FBI Labels ‘Conspiracy Theories’ As Potential Domestic Terrorist Threats
Jim Satney August 4, 2019
The FBI now considers “fringe conspiracy theories” as a terrorist threat in the United States, according to a new Yahoo! report. The newly publicized document reveals that the U.S. government feels anti-government theories that involve government corruption are a threat.
The document, dated May 30, 2019, terms the groups as “conspiracy theory-driven domestic extremists” and labels them as a “growing threat” which needs to be dealt with. The report lists several recent arrests as being examples of this new threat.
The FBI believes that “fringe ideas,” such as PizzaGate and QAnon, are examples of terrorist groups. PizzaGate is a conspiracy that political figures such as the Clintons participated in a global pedophilia ring. The PizzaGate issue grew by leaps and bounds following Jeffrey Epstein’s arrest and alleged jail cell suicide attempt.
“The FBI assesses these conspiracy theories very likely will emerge, spread, and evolve in the modern information marketplace, occasionally driving both groups and individual extremists to carry out criminal or violent acts,” the Yahoo! reported document states.
The QAnon conspiracy, which believes there is a conspiracy against President Trump, could become a more fascinating topic given the FBI’s assertions. With the 2020 election around the corner and a mainstream media that refuses to pump the breaks on slamming Trump, the FBI could move to arrest any pro-Trump groups which assert media biases or otherwise.
The document mentions Trump by name, stating QAnon as being run by a government official who “posts classified information online to reveal a covert effort, led by President Trump, to dismantle a conspiracy involving ‘deep state’ actors and global elites allegedly engaged in an international child sex trafficking ring.”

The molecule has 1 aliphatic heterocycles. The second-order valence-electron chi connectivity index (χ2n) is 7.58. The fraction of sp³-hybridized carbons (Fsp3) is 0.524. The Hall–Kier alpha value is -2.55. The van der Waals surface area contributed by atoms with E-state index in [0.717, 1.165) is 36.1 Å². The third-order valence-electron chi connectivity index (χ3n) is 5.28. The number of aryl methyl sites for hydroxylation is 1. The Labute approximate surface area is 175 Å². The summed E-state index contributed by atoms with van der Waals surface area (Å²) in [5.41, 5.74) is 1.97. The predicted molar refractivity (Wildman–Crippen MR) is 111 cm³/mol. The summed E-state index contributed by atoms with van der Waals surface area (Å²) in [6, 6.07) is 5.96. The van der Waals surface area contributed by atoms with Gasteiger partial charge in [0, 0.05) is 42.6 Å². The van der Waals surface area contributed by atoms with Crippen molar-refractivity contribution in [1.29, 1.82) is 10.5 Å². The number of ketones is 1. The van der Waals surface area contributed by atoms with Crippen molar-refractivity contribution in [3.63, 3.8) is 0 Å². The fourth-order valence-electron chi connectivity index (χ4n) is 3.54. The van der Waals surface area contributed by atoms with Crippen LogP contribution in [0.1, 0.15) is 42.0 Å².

Last week, FBI Director Christopher Wray was criticized for failing to name ‘white nationalist’ and ‘white supremacist’ as domestic terrorist threats. Wray justified the FBI’s actions by saying the Burea no longer wants to focus on specific races, rather, a general concept of “racially motivated” violence.
The main focus of the new document hones in on anti-government extremism. The document clearly states theories which “attempt to explain events or circumstances as the result of a group of actors working in secret to benefit themselves at the expense of others” and are “usually at odds with official or prevailing explanations of events” will be considered domestic terrorist threats.
The advent of the Internet and social media has enabled promoters of conspiracy theories to produce and share greater volumes of material via online platforms that larger audiences of consumers can quickly and easily access,” the document says.
Of course, it’s difficult not to see a potential downside in such official language. For example, the government commonly determines any non-mainstream rhetoric or beliefs as “conspiracy theory.” If the government now chooses to link conspiracy theories to domestic threats, the slippery slope becomes obvious. Furthermore, this wreaks of a government crackdown on free speech that challenges the crown.
The FBI attempts to clarify this is not their position in the document when it says it will “never initiate an investigation based solely on First Amendment-protected activity. As with all of our investigations, the FBI can never monitor a website or a social media platform without probable cause.”
In many ways, the document emboldens anti-government conspiracy theories which hinge on the idea that the government wants to silence critics. In other words, such an agenda hardly helps relieve stress over growing censorship concerns.